Ángela Peralta :
Ángela Peralta (b. 6 July 1845; d. 30 August 1883), Mexican operatic soprano and composer. Born in Mexico City, Peralta showed a natural gift for singing; she is supposed to have impressed the great German soprano Henrietta Sontag in 1854.
Thereafter she became a student of Agustín Balderas, who sponsored her debut at fifteen in Verdi’s Il Trovatore and then took her to Europe, where she made a notable impression. Peralta returned to Mexico during the Second Empire and became a favorite of Maximilian and Carlotta, appearing in the premiere of Melesio Morales’s Ildegonda.
Voice and Repertoire
A Mazatlán opera-lover and journalist, who watched Peralta rehearsing in the Teatro Rubio on 22 August 1883, wrote in his diary:
She is a woman with an agreeable presence, slightly obese, with bulging but very lively eyes. She has a wonderful voice that produces notes from the very highest to the lowest with astounding ease; she sang several variations with such delicate notes, like the trill of a goldfinch.
Peralta’s wide-ranging repertoire included: Leonora in Il trovatore, Violetta in La traviata; Elvira in I puritani; Marie in La fille du régiment; Amina in La sonnambula; Adina in L’elisir d’amore; and the title roles in Aida, Dinorah, Linda di Chamounix, Maria di Rohan, Lucia di Lammermoor, and Norma. She also created the leading female roles in three operas by Mexican composers: Ildegonda (1866) and Gino Corsini (1877) by Melesio Morales, and Guatimotzin (1871) by Aniceto Ortega del Villar.
Ángela Peralta’s 175th Birthday
Today’s Doodle celebrates the 175th birthday of Mexican pianist, harpist, composer, and internationally-renowned operatic soprano Ángela Peralta, who is widely considered one of the most significant Mexican opera singers of her era.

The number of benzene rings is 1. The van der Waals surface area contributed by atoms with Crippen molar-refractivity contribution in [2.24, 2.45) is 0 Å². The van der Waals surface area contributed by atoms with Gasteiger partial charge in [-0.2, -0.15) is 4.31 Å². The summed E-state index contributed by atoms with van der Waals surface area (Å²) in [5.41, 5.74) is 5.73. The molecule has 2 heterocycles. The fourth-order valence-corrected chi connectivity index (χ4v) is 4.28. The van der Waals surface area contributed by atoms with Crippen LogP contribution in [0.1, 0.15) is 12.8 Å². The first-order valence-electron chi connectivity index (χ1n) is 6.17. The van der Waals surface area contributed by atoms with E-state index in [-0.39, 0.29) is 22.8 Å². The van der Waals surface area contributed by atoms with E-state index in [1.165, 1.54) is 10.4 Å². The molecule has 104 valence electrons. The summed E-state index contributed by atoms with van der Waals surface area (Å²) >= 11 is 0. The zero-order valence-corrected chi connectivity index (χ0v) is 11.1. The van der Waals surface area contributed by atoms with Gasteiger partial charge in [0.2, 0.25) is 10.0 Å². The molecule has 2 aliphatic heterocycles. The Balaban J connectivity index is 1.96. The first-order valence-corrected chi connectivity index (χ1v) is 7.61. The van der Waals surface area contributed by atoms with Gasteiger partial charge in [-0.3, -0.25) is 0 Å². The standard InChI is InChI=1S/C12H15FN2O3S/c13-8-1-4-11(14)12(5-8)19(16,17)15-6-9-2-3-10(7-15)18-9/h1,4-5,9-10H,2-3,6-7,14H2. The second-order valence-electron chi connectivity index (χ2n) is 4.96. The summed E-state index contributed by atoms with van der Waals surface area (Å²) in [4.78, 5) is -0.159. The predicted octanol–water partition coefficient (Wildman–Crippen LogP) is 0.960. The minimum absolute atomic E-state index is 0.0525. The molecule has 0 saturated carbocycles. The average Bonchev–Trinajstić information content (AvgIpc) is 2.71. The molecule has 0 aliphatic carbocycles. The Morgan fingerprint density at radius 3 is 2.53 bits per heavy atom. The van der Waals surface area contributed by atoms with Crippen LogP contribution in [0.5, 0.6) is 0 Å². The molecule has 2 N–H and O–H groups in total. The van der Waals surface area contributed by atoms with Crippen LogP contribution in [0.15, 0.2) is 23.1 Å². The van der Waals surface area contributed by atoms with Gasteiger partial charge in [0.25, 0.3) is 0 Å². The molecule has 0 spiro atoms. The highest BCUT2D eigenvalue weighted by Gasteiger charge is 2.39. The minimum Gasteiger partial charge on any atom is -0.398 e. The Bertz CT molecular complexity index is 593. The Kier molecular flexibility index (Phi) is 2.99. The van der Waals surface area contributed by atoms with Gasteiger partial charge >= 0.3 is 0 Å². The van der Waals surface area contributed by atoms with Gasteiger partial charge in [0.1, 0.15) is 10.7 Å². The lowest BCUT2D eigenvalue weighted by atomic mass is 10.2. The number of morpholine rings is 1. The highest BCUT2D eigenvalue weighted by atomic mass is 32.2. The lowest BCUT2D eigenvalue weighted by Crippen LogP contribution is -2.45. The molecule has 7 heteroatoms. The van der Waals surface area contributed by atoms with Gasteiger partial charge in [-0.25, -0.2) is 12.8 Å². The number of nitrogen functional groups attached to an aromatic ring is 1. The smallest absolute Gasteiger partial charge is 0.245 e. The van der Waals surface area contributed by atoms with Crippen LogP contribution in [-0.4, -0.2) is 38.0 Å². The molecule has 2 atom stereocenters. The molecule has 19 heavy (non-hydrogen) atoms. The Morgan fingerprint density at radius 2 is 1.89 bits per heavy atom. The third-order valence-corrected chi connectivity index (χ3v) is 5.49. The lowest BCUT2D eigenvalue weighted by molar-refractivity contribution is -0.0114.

On this day in 1845, Ángela Peralta Castera was born in Mexico City. Her reputation as a remarkable singer began to take hold with her solo performance of a cavatina from the Italian opera “Belisario” at just 8 years old. At 15, Peralta made her operatic debut at the Gran Teatro Nacional—one of 19th-century Mexico’s premier opera houses. This performance received such acclaim that it prompted Peralta to further refine her talent in Italy, the birthplace of opera.
In Milan, Peralta’s 1862 performance of the romantic opera “Lucia di Lammermoor” so impressed the audience that standing ovations brought her back to the stage 23 times! The scope of her international tours broadened to include some of Europe’s most prestigious opera houses as well as the U.S., garnering the title of “Mexican Nightingale” for her mastery of the lyrical operatic style known as bel canto. Peralta returned to Mexico City in 1871, a homecoming announced by yet another grand performance at the Gran Teatro Nacional.
Soon after, Peralta utilized this successful momentum to found her own opera company. On their final tour in 1883, Peralta’s troupe traveled to the coastal Mexican city of Mazatlán. Here, her legacy is preserved in an opera house named in her honor: the Ángela Peralta Theater.
Happy birthday, Ángela Peralta. Here’s to all those performances that ended on a high note!